But it all got done, and I was blown away by the tip. Incredible for one bag. I really hope I get that guy again soon. The money is nice, but I’m starting to feel that unless I can be challenged once in a while as a caddie, I will lose interest in it entirely. I can remember how excited I was learning how to caddie and finally graduate to carrying two bags. But once you get used to caddying, much of it becomes second nature to you. So nothing really surprises you anymore. I needed that last loop to get me focused and excited about caddying again. Take care everyone.

7 comments:

rellimcire said...

You wanted the word "masochist" -- someone who likes hurting himself. Not "sadist" -- someone who likes to hurt others.

I'm really enjoying your blog. Keep up the good work.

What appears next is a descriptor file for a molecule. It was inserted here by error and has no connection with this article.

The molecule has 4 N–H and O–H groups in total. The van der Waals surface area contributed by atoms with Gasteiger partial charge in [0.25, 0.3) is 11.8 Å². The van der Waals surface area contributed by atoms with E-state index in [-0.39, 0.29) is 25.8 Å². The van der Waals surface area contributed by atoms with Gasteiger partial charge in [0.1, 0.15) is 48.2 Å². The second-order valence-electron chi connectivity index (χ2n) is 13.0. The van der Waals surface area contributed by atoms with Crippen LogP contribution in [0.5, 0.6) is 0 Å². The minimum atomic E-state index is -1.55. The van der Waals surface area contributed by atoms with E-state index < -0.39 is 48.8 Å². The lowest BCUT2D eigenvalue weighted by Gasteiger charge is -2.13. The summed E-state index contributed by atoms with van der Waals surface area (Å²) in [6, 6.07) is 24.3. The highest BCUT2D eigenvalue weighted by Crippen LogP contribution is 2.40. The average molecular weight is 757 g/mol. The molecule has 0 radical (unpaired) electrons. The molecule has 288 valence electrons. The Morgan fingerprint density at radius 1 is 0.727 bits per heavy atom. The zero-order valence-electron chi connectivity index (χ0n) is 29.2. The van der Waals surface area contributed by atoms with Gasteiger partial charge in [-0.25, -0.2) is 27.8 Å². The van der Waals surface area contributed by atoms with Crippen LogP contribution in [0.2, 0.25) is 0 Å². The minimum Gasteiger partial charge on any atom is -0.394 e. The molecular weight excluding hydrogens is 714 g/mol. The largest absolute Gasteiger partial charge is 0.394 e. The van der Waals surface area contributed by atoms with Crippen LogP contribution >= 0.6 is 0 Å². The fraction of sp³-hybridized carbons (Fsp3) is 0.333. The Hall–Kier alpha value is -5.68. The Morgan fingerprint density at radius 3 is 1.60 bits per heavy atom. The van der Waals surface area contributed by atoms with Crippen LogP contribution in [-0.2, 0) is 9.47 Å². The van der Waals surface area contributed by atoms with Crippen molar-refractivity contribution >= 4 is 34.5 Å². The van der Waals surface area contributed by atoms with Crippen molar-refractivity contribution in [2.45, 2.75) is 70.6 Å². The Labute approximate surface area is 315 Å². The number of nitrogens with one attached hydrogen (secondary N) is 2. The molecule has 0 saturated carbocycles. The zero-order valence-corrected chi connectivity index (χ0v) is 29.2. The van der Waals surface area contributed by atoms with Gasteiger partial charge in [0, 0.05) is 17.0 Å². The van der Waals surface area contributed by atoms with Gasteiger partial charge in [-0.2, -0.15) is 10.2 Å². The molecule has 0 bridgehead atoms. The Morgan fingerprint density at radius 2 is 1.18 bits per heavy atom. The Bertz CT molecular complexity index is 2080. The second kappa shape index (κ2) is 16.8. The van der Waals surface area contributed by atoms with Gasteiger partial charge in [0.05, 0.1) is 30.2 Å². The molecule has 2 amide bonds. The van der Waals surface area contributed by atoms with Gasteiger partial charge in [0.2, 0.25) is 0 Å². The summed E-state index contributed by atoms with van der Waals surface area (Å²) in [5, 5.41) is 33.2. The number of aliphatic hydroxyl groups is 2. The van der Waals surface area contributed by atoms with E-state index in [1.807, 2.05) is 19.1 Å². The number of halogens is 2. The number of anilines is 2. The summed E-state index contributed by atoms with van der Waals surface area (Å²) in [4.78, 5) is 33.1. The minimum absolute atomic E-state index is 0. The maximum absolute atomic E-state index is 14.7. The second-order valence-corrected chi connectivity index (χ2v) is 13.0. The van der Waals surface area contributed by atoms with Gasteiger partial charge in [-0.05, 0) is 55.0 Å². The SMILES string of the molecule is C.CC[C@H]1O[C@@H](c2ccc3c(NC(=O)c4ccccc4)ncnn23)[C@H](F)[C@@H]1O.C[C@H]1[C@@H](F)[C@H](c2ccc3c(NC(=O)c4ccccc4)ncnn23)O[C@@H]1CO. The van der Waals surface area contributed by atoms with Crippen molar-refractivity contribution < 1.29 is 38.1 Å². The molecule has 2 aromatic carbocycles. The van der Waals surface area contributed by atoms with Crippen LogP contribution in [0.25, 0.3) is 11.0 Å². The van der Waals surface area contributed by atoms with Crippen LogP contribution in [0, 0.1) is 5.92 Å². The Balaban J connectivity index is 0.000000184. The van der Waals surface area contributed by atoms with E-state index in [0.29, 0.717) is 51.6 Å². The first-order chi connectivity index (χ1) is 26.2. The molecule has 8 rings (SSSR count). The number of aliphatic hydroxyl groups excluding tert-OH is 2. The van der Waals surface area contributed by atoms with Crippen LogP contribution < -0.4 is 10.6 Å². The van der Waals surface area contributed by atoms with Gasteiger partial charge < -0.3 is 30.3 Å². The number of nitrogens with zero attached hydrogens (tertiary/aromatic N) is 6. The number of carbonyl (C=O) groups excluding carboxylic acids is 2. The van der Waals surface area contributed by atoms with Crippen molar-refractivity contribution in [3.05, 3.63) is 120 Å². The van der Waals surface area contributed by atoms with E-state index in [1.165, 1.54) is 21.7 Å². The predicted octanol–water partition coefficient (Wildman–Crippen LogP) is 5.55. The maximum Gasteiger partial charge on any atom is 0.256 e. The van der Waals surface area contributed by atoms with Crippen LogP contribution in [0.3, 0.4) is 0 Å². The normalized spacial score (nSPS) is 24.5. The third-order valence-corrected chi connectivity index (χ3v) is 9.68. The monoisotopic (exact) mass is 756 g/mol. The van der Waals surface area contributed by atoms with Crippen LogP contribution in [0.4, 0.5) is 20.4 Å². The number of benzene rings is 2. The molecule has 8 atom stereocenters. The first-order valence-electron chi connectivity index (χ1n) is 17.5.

Jam Boy said...

Thanks man. Crap. Hope that guy doesn't think I'm an idiot. But I mean come on...how often can you really use one of those words in daily conversation? Almost never. Ahh well. Hope to hear from you again man.

Jeff said...

Good piece today and take care of your eyes... you only have two. :-)

dave said...

I worry about the eye thing. Sometimes you don't seem to worry enough about the eyes.

Enjoyed it and especially the part you call WHINING.

It is nice when it seems everything clicks into place. Doesn't happen too often……..

Matt said...

Allow me to reiterate what's been said here. You've got a very entertaining style of writing and I look forward to following along in the future.

your other mother said...

just a bit too long winded, my friend. can you make it more of a novel instead of a long long narrative? how about bringing the reader into it instead of just relating your day. Make the reader feel your thirst, and feel your shoulders ripping apart from the weight. Can you do that???